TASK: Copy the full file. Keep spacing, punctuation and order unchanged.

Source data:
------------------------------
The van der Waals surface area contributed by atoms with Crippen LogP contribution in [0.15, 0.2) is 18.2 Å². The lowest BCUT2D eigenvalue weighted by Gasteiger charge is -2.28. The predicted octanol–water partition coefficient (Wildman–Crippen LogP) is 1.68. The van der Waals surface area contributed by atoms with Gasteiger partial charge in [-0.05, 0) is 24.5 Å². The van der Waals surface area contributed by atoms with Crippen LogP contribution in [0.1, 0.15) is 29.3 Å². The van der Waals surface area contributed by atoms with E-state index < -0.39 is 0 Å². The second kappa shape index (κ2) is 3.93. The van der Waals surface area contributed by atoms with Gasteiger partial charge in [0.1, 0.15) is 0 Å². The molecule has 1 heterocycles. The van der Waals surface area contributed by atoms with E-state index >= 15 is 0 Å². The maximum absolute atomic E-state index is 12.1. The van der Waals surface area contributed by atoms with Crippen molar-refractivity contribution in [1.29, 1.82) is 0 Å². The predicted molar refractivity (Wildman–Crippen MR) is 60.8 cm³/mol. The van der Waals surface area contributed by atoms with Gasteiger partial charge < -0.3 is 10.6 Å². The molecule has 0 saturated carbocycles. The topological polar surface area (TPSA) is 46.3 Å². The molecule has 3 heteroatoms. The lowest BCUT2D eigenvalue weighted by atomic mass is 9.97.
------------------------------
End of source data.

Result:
The van der Waals surface area contributed by atoms with Crippen LogP contribution in [0.15, 0.2) is 18.2 Å². The lowest BCUT2D eigenvalue weighted by Gasteiger charge is -2.28. The predicted octanol–water partition coefficient (Wildman–Crippen LogP) is 1.68. The van der Waals surface area contributed by atoms with Gasteiger partial charge in [-0.05, 0) is 24.5 Å². The van der Waals surface area contributed by atoms with Crippen LogP contribution in [0.1, 0.15) is 29.3 Å². The van der Waals surface area contributed by atoms with E-state index < -0.39 is 0 Å². The second kappa shape index (κ2) is 3.93. The van der Waals surface area contributed by atoms with Gasteiger partial charge in [0.1, 0.15) is 0 Å². The molecule has 1 heterocycles. The van der Waals surface area contributed by atoms with E-state index >= 15 is 0 Å². The maximum absolute atomic E-state index is 12.1. The van der Waals surface area contributed by atoms with Crippen molar-refractivity contribution in [1.29, 1.82) is 0 Å². The predicted molar refractivity (Wildman–Crippen MR) is 60.8 cm³/mol. The van der Waals surface area contributed by atoms with Gasteiger partial charge < -0.3 is 10.6 Å². The molecule has 0 saturated carbocycles. The topological polar surface area (TPSA) is 46.3 Å². The molecule has 3 heteroatoms. The lowest BCUT2D eigenvalue weighted by atomic mass is 9.97.